Genomic approaches to the epidemiology and diagnostics of phytopathogens: tracking the global spread of agrobacteria

July 09, 2020




Alexandra Weisberg, Postdoctoral Researcher
Department of Botany and Plant Pathology, Oregon State University, USA


Plant disease is a major problem for US and global agriculture and results in yield losses and high costs for growers each year. Early and accurate diagnosis of plant pathogens are crucial for rapid responses to minimize the impacts of disease. Whole genome sequencing technology has rapidly advanced and offers powerful ways to track with high precision and low cost the movement of pathogens. We developed and applied methods of “genomic epidemiology” to infer the transmission patterns of phytopathogenic bacteria Agrobacterium. These pathogens cause crown gall or hairy root disease on over 100 plant species and are significant pathogens of nurseries, orchards, and vineyards. Agrobacteria are genetically diverse, and pathogenic strains have the ability to transfer virulence genes horizontally to other distantly related bacteria and give rise to new pathogen lineages. This horizontal movement of genes complicates epidemiology. We therefore first modeled the evolution of bacteria and its virulence genes, thereby allowing us to track with precision, the movement of both strain and virulence genes independently.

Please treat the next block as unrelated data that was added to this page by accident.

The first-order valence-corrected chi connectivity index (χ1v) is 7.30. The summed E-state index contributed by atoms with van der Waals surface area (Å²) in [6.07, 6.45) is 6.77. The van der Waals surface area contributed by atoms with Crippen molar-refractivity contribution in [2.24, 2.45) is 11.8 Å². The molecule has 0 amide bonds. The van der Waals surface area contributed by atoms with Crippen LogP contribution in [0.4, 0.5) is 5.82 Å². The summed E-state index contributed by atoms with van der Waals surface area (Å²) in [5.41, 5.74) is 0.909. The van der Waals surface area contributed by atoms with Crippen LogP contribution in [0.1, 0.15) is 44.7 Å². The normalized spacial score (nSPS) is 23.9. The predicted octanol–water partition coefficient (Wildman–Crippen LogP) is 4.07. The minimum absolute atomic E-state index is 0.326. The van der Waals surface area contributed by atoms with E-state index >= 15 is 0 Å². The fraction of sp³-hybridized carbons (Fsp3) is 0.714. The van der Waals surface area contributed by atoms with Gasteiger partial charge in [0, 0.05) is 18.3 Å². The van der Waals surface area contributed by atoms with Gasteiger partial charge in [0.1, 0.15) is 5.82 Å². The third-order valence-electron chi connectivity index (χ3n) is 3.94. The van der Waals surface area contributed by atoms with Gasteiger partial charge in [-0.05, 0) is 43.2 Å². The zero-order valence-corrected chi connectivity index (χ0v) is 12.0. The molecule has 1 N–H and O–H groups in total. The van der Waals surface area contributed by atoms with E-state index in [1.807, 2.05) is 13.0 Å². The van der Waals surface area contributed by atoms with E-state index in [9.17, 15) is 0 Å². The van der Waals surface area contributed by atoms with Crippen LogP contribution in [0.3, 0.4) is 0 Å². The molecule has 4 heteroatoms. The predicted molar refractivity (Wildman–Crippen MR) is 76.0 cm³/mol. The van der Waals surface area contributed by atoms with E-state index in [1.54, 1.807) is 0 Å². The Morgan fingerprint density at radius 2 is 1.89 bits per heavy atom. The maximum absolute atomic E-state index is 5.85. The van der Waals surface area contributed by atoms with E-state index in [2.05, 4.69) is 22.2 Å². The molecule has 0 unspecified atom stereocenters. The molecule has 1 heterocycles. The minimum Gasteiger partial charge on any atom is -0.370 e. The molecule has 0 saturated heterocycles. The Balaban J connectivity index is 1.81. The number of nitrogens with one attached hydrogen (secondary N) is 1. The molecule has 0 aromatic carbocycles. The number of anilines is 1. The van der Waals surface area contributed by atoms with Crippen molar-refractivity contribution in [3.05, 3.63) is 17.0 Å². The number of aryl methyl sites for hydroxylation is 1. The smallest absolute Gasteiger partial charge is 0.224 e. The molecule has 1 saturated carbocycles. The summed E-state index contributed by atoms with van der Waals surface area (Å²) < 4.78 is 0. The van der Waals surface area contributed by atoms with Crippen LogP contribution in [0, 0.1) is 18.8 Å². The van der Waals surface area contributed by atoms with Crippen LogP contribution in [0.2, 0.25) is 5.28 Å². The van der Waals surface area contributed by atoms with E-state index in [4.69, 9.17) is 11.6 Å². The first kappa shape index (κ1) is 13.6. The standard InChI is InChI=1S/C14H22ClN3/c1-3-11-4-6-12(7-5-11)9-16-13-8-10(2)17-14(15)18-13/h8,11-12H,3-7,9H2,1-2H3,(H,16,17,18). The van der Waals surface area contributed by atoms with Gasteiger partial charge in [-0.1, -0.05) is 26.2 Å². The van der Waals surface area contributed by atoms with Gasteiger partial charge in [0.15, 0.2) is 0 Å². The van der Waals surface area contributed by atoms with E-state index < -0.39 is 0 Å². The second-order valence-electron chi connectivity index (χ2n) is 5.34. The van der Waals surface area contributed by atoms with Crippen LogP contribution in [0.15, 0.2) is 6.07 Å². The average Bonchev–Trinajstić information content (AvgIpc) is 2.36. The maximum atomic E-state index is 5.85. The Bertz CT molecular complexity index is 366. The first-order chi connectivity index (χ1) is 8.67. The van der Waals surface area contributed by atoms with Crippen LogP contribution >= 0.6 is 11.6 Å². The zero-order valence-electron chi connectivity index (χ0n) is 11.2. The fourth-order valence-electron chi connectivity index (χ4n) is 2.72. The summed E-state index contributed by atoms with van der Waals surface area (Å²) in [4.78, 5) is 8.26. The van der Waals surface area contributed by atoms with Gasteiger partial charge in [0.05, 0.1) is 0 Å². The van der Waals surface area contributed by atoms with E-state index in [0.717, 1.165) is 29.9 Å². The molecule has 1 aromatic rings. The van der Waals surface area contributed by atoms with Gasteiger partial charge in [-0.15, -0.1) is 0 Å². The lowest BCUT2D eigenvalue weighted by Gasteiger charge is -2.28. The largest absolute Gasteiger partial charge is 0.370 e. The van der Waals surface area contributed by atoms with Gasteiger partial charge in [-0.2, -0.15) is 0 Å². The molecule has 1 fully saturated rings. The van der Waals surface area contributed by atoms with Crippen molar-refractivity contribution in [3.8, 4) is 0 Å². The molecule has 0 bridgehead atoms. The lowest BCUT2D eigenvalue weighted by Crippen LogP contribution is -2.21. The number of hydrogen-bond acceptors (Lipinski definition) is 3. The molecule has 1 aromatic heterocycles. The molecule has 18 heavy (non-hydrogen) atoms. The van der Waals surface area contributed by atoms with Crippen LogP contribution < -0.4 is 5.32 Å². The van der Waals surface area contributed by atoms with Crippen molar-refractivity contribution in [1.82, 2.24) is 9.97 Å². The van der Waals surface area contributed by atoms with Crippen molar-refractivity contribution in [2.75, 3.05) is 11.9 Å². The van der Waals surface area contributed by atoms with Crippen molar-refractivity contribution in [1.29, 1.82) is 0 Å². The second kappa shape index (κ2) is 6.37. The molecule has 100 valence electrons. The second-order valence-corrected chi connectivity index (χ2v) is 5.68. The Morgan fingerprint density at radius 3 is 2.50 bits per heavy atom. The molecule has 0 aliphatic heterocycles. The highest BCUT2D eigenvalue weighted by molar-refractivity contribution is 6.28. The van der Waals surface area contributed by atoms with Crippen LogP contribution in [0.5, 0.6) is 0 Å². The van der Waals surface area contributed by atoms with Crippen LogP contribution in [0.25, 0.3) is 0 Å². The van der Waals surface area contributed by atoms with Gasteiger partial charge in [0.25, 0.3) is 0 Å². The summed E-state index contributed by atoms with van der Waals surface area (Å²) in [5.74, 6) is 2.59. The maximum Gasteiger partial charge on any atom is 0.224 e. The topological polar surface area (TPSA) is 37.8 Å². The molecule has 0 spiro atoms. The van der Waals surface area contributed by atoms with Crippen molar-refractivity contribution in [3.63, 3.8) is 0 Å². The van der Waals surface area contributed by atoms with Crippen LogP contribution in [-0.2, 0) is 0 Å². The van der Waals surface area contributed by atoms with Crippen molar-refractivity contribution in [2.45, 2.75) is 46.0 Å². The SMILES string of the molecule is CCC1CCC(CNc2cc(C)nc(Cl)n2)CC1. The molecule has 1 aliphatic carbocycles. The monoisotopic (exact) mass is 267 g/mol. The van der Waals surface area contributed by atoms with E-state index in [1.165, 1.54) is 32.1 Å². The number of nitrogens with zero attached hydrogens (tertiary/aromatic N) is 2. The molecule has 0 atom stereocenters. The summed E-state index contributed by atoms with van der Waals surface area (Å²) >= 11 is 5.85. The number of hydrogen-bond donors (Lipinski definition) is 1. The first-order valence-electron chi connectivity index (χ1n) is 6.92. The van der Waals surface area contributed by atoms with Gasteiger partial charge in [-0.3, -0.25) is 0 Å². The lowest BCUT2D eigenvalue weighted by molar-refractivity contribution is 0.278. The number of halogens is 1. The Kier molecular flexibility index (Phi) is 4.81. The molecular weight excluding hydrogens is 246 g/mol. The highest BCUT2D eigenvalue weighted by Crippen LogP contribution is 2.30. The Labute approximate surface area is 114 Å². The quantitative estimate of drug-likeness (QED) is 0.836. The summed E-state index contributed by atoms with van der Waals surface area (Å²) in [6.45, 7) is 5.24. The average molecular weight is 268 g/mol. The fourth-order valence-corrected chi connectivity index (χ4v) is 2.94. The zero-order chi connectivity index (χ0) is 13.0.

In this webinar we will present how, by overlaying the information, we gained a more accurate understanding of the features that drive the global spread of plant disease.



Introduction by Kellye Eversole

Presentation by Alexandra Weisberg